Schwalbe has updated their range of rubber for 2011, touching the road, mountain and commuter segments:
ROAD: The new Ultremo ZX racer decreases rolling resistance 15% and improves puncture protection by adding a bit of material to the outer rubber layer. It gets the new Triple Star compounds to keep grip in the corner even with a firmer, longer wearing rubber in the center, and all this adds only 15g over the prior version, putting it at a still light 195g. Don’t care about punctures? There’s the ZLX. Don’t care for black? There are colors. 11 of ’em.
MTB: Schwalbe has optimized the inner strength of its mountain bike tires with all new Triple Star compounds for their high end models in 2011. It is a modular system whereby three of six new individual compounds are combined to fit the applications. Additionally, all of their MTB tires are now â€œTubeless Readyâ€ by simply adding sealant.
COMMUTER: Schwalbe’s Marathon touring tire gets some green cred with a new GreenGuard puncture protection belt with one-third of its material coming from recycled latex and rubber. They’re also now certified for use on e-bikes up to 50km/h.
More details and photos on each after the break…
“We have decisively advanced the principle of triple compounding,” explained Schwalbe technician, Markus Hachmeyer. “In countless laboratory and practical tests, a total of six highly-specialist, unique compounds emerged. These were then combined as Triple Star compounds, which precisely suit the relevant application. Previously, there had been just two compounds available in the Schwalbe MTB range: Triple Nano for MTB Race and All Mountain, plus a choice of Triple Nano, or Glooey Gluey for Downhill, Freeride and Enduro.”
With the growing popularity of 5″ to 7″ travel enduro and freeride bikes, Schwalbe wanted to develop something that rolled quick and kept a decent weight but also had the traction necessary for more aggressive terrain and riders. The result is three, all-new Triple Star compounds:
PaceStar â€“ for MTB Race, All Mountain and Tour. Super-fast with a combination of low rolling resistance and durability. The tire shoulders were made appreciably softer to improve handling on rough terrain.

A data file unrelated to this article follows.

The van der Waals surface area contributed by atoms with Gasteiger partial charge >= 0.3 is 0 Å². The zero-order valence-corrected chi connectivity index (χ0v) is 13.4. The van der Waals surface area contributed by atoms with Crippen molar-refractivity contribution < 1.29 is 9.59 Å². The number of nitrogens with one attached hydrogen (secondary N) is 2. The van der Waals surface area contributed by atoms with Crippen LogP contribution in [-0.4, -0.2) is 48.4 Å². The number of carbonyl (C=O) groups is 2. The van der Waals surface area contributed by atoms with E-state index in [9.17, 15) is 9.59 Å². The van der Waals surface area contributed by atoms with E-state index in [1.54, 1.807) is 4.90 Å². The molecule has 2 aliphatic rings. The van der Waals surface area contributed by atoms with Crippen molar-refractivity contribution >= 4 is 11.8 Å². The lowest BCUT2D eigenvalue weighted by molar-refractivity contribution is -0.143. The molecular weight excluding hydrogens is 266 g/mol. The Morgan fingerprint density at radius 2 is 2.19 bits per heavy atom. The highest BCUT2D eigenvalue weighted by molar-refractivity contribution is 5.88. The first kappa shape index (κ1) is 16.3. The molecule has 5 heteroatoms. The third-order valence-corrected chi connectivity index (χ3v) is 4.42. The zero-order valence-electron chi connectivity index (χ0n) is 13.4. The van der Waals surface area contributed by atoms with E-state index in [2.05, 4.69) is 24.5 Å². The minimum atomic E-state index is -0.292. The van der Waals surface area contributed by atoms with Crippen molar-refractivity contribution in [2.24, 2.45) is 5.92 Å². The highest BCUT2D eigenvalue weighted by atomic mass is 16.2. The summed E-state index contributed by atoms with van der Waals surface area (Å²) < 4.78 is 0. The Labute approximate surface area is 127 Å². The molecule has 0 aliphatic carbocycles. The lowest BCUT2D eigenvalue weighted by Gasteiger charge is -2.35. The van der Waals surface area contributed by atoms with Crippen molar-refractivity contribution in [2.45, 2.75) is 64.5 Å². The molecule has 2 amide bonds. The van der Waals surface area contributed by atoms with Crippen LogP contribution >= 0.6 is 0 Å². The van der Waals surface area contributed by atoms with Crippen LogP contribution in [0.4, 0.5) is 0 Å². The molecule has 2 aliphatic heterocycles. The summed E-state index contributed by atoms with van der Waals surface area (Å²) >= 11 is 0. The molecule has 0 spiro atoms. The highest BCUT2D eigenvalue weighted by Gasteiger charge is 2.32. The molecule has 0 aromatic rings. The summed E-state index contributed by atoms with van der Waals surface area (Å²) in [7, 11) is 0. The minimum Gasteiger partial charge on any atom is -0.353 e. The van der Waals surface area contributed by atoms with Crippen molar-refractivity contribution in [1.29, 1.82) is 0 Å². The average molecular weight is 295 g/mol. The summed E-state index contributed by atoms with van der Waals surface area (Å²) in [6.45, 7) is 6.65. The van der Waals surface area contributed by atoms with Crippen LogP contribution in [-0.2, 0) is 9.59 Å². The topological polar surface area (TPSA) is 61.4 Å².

TrailStar â€“ for Enduro and Freeride. Triple Nano compound was unsuitable performance-wise and the rolling resistance of Gooey Gluey was too high. TrailStar has substantially more grip, better damping and handling control. Nevertheless, the compound is not overly heavy, making it suitable for climbing too.
VertStar â€“ for Downhill and Freeride. It is a further development of the Gooey Gluey compound, but now even softer with extremely good damping properties.
All three Triple Compounds have the same, extremely elastic base compound under the tread that makes the tires fast. All other desired properties are achieved by placing a specially selected compound in the tread center and on the tire shoulders – a different one for each intended purpose – in what we all already know as “dual compound.” (ooohs, aaaahs)
The 2011 Ultremo ZX has been equipped with two technical innovations, which are now benchmarks in tire technology: RaceStar Triple Compound and HD Speed Guard.
RaceStar Triple Compound
In the center of the tire, durability and resistance is added with a wear-resistant, low rolling resistance compound that, at the same time, grips well: The center compound. In contrast, the prime requirement on the tire shoulder is grip. “The shoulder compound has great adhesion properties. It is very flexible, remaining in contact with the road surface while absorbing bumps and so does not lose traction under severe cornering,” explained the Schwalbe technician. A super-fast, light-running base compound is positioned under the tireâ€™s center tread.